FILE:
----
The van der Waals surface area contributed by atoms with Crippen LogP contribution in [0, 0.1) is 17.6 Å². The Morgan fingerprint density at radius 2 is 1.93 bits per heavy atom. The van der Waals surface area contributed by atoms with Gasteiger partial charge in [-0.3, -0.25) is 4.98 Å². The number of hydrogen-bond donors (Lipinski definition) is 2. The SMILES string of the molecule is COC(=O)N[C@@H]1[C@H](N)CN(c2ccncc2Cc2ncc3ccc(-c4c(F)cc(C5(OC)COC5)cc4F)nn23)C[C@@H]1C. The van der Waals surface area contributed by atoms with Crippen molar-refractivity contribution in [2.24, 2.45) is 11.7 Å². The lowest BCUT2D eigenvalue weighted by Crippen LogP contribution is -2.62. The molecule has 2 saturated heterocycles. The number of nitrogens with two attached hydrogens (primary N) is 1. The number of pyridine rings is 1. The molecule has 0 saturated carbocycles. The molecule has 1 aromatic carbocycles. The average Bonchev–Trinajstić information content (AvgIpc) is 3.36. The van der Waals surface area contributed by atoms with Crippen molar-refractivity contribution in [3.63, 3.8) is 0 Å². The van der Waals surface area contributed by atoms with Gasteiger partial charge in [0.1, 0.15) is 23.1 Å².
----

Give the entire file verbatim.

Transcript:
The van der Waals surface area contributed by atoms with Crippen LogP contribution in [0, 0.1) is 17.6 Å². The Morgan fingerprint density at radius 2 is 1.93 bits per heavy atom. The van der Waals surface area contributed by atoms with Gasteiger partial charge in [-0.3, -0.25) is 4.98 Å². The number of hydrogen-bond donors (Lipinski definition) is 2. The SMILES string of the molecule is COC(=O)N[C@@H]1[C@H](N)CN(c2ccncc2Cc2ncc3ccc(-c4c(F)cc(C5(OC)COC5)cc4F)nn23)C[C@@H]1C. The van der Waals surface area contributed by atoms with Crippen molar-refractivity contribution in [2.24, 2.45) is 11.7 Å². The lowest BCUT2D eigenvalue weighted by Crippen LogP contribution is -2.62. The molecule has 2 saturated heterocycles. The number of nitrogens with two attached hydrogens (primary N) is 1. The number of pyridine rings is 1. The molecule has 0 saturated carbocycles. The molecule has 1 aromatic carbocycles. The average Bonchev–Trinajstić information content (AvgIpc) is 3.36. The van der Waals surface area contributed by atoms with Crippen molar-refractivity contribution in [3.63, 3.8) is 0 Å². The van der Waals surface area contributed by atoms with Gasteiger partial charge in [0.1, 0.15) is 23.1 Å².